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Campbell’s Corner: It’s time to cancel toxic diet culture

As the weather gets warmer and summer nears, the pressure to get the perfect summer body is growing faster than ever. Social media is full of quick workouts and diet plans that promise to be foolproof in losing weight fast. 

In 2017-2018, the obesity rate in America rose to over 40%. While this may have caused many Americans to want to change their eating habits, toxic diet culture is not improving these statistics and could actually be making the issue worse. 

Diet is defined as food and drink regularly provided or consumed. However, a diet is rarely implemented into someone’s life for a long period of time. Diets are supposed to be short-term solutions to a long-term problem, but juice cleanses, 24-hour fasts and a week of not eating sugar are not permanent solutions for weight loss.

If you’re trying to lose weight before the summer, do not resort to excessive or super restrictive dieting or excessive working out. Not only will it not fix the issue long term, but it can actually lead to worse disorders. 

Because extreme dieting is almost never used regularly in people’s day-to-day lives, it’s normal for these dieters to gain back the weight quickly. In fact, 80% to 95% of people who lose weight eventually regain it. This can be due to many factors, but unrealistic dieting and exercise plans are large contributors. 

Another issue surrounding toxic diet culture involves the possibility of developing serious eating disorders. Thirty-five percent of “normal dieters” progress to pathological or very restrictive dieting and 20-25% of those individuals develop eating disorders. This can also lead to malnutrition. Symptoms of malnutrition can include fatigue, irritability, depression and anxiety. So, instead of feeling great and more energized like they had hoped, dieters become miserable to the point of their bodies begging for food.

Restrictive eating can also lead to a binge eating disorder. Dieting can cause massive hunger cravings. As the body desperately craves the calories and nutrients that it has been prevented from getting, the dieter is more likely to cave and binge on foods they were originally restricting themselves from.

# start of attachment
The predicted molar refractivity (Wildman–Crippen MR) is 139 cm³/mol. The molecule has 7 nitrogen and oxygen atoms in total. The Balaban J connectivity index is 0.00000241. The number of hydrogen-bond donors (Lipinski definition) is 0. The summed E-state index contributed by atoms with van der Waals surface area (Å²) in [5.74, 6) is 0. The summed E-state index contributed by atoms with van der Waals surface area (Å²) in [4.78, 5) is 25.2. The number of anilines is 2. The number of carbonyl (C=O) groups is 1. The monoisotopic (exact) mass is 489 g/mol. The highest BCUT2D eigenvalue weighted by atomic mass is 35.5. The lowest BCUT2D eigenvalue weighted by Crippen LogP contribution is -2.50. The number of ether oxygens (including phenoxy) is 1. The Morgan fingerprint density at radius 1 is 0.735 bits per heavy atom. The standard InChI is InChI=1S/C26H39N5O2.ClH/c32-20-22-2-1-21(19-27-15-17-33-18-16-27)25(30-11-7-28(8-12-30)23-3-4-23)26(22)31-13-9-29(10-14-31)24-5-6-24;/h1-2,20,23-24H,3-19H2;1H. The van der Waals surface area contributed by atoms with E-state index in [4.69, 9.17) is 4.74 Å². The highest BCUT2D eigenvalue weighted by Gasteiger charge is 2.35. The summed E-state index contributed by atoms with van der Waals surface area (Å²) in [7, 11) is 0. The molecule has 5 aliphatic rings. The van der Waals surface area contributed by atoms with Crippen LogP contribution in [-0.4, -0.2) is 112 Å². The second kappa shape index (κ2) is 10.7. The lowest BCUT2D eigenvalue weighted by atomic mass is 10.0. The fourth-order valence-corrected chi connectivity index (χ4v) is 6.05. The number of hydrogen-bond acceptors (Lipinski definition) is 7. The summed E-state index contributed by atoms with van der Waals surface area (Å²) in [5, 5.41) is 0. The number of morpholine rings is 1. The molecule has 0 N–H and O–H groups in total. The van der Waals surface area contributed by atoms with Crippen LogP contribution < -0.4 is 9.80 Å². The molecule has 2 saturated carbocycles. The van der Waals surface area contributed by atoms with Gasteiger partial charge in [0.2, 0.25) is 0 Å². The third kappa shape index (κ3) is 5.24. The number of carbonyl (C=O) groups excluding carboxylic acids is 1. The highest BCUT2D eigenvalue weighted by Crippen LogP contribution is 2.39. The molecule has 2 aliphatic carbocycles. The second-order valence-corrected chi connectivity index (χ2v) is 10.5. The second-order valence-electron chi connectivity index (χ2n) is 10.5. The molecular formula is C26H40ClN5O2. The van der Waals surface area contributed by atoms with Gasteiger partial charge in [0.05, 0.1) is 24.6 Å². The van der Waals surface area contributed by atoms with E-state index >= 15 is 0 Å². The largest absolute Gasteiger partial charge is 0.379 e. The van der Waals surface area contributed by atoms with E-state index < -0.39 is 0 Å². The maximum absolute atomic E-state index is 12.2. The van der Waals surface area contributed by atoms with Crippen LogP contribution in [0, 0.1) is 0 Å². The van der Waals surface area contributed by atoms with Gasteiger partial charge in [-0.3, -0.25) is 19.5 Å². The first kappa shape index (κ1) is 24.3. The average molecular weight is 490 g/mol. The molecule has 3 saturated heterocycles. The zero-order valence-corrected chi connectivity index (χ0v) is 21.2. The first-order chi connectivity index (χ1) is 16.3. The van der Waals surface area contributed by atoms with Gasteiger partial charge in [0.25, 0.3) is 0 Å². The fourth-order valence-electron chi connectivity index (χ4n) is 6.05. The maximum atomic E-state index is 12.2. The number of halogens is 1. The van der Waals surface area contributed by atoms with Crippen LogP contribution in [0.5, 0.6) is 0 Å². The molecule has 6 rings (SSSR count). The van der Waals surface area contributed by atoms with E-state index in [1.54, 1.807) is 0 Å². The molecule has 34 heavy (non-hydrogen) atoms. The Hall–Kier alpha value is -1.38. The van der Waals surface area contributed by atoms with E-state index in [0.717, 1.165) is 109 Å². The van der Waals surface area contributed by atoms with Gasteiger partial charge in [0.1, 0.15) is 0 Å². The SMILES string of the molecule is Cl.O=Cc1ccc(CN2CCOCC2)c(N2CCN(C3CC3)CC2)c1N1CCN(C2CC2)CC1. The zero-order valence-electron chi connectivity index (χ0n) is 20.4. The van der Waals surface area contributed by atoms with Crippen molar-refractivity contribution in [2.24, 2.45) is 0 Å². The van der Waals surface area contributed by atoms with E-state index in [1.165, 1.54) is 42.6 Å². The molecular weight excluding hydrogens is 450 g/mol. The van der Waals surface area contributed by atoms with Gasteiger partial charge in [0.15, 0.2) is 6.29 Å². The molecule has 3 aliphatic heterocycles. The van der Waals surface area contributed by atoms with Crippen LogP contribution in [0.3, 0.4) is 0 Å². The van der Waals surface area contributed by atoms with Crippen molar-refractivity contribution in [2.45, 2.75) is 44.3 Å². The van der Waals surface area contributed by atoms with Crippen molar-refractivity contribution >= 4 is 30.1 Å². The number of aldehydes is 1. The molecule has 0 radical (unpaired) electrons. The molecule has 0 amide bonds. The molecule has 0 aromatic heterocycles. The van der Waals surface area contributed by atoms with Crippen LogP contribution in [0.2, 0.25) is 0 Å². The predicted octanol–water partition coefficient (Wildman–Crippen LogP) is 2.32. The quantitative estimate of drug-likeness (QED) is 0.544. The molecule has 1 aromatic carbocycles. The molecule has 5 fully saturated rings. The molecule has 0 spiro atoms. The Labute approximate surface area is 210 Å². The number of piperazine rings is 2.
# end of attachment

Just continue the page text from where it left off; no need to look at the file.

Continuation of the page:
This toxic diet culture is contributing to a very vicious cycle. There will always be people who want to lose weight. Those people will do restrictive and agonizing diets, intense and depleting workouts, eventually gain the weight back and start the whole cycle over again. 

Both men and women are guilty of wanting to lose weight and lose it fast, but we must understand it is a complex process that takes place over time. We should not look to TikTok for one week cleanses and hope we stay skinny forever because of it. 

The idea of obtaining the perfect summer body is damaging both men and women to the point where they turn to these dangerous diets and exercises, ultimately causing them not to lose weight or possibly worse. It’s so easy to let societal pressure tell us that we need to look a certain way, but this cycle of on-again, off-again dieting is too toxic to handle. 

Instead of this restrictiveness and overexercising, we need to learn balance. We need to learn that our bodies are made to nourish and protect us; we can’t be hurting them by starving and overworking them. No summer body is worth that much aggravation. 

Hannah Campbell is a freshman studying journalism at Ohio University. Please note that the views and opinions of the columnists do not reflect those of The Post. Do you agree? Tell Hannah by tweeting her at @hannahcmpbell.

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